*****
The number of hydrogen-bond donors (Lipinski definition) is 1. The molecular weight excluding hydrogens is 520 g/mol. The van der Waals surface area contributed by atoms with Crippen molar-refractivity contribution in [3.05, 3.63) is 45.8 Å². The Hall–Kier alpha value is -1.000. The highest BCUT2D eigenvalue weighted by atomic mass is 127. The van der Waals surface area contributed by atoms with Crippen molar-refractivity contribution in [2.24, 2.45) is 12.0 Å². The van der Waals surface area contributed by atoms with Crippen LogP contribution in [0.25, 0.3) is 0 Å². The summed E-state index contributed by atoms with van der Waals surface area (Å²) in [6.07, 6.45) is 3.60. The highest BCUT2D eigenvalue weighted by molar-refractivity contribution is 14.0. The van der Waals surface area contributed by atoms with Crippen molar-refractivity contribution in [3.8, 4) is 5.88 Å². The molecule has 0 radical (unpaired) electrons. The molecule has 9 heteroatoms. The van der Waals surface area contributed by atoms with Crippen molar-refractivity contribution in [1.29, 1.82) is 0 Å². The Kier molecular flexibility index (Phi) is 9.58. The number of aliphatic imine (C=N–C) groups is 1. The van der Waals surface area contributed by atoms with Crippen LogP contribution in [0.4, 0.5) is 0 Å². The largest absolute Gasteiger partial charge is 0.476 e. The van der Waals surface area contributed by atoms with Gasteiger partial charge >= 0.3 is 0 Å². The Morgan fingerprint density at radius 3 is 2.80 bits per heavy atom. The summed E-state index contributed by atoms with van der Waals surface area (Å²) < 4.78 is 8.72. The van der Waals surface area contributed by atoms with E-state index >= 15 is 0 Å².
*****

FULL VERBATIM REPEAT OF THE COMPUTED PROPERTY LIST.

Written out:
The number of hydrogen-bond donors (Lipinski definition) is 1. The molecular weight excluding hydrogens is 520 g/mol. The van der Waals surface area contributed by atoms with Crippen molar-refractivity contribution in [3.05, 3.63) is 45.8 Å². The Hall–Kier alpha value is -1.000. The highest BCUT2D eigenvalue weighted by atomic mass is 127. The van der Waals surface area contributed by atoms with Crippen molar-refractivity contribution in [2.24, 2.45) is 12.0 Å². The van der Waals surface area contributed by atoms with Crippen LogP contribution in [0.25, 0.3) is 0 Å². The summed E-state index contributed by atoms with van der Waals surface area (Å²) in [6.07, 6.45) is 3.60. The highest BCUT2D eigenvalue weighted by molar-refractivity contribution is 14.0. The van der Waals surface area contributed by atoms with Crippen molar-refractivity contribution in [3.8, 4) is 5.88 Å². The molecule has 0 radical (unpaired) electrons. The molecule has 9 heteroatoms. The van der Waals surface area contributed by atoms with Crippen molar-refractivity contribution in [1.29, 1.82) is 0 Å². The Kier molecular flexibility index (Phi) is 9.58. The number of aliphatic imine (C=N–C) groups is 1. The van der Waals surface area contributed by atoms with Crippen LogP contribution in [0.4, 0.5) is 0 Å². The largest absolute Gasteiger partial charge is 0.476 e. The van der Waals surface area contributed by atoms with Gasteiger partial charge >= 0.3 is 0 Å². The Morgan fingerprint density at radius 3 is 2.80 bits per heavy atom. The summed E-state index contributed by atoms with van der Waals surface area (Å²) < 4.78 is 8.72. The van der Waals surface area contributed by atoms with E-state index >= 15 is 0 Å².